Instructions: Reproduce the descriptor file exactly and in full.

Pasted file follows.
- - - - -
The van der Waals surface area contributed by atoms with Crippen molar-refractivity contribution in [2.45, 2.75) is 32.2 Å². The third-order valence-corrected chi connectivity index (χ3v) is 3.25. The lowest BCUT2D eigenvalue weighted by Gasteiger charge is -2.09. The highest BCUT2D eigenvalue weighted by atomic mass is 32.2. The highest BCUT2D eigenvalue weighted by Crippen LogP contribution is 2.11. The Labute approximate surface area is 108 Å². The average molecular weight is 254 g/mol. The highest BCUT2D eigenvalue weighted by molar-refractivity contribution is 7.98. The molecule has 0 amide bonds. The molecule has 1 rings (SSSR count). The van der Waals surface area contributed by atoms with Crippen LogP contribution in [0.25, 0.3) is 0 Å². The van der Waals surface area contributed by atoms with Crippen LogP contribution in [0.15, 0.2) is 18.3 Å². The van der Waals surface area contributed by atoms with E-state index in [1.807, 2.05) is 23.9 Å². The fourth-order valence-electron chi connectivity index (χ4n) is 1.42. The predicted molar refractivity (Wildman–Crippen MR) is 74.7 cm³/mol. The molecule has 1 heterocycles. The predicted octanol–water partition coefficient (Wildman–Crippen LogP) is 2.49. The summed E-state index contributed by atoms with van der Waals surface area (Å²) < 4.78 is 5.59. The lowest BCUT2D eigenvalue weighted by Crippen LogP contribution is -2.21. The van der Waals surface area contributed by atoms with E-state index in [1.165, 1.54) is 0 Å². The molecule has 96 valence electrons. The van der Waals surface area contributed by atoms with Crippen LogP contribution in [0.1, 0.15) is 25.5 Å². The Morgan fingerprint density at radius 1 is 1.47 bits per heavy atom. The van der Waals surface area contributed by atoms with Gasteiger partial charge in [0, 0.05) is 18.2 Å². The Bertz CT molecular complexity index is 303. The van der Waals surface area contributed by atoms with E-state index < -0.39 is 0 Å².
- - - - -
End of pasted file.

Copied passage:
The van der Waals surface area contributed by atoms with Crippen molar-refractivity contribution in [2.45, 2.75) is 32.2 Å². The third-order valence-corrected chi connectivity index (χ3v) is 3.25. The lowest BCUT2D eigenvalue weighted by Gasteiger charge is -2.09. The highest BCUT2D eigenvalue weighted by atomic mass is 32.2. The highest BCUT2D eigenvalue weighted by Crippen LogP contribution is 2.11. The Labute approximate surface area is 108 Å². The average molecular weight is 254 g/mol. The highest BCUT2D eigenvalue weighted by molar-refractivity contribution is 7.98. The molecule has 0 amide bonds. The molecule has 1 rings (SSSR count). The van der Waals surface area contributed by atoms with Crippen LogP contribution in [0.25, 0.3) is 0 Å². The van der Waals surface area contributed by atoms with Crippen LogP contribution in [0.15, 0.2) is 18.3 Å². The van der Waals surface area contributed by atoms with E-state index in [1.807, 2.05) is 23.9 Å². The fourth-order valence-electron chi connectivity index (χ4n) is 1.42. The predicted molar refractivity (Wildman–Crippen MR) is 74.7 cm³/mol. The molecule has 1 heterocycles. The predicted octanol–water partition coefficient (Wildman–Crippen LogP) is 2.49. The summed E-state index contributed by atoms with van der Waals surface area (Å²) < 4.78 is 5.59. The lowest BCUT2D eigenvalue weighted by Crippen LogP contribution is -2.21. The van der Waals surface area contributed by atoms with E-state index in [1.165, 1.54) is 0 Å². The molecule has 96 valence electrons. The van der Waals surface area contributed by atoms with Crippen LogP contribution in [0.1, 0.15) is 25.5 Å². The Morgan fingerprint density at radius 1 is 1.47 bits per heavy atom. The van der Waals surface area contributed by atoms with Gasteiger partial charge in [0, 0.05) is 18.2 Å². The Bertz CT molecular complexity index is 303. The van der Waals surface area contributed by atoms with E-state index < -0.39 is 0 Å².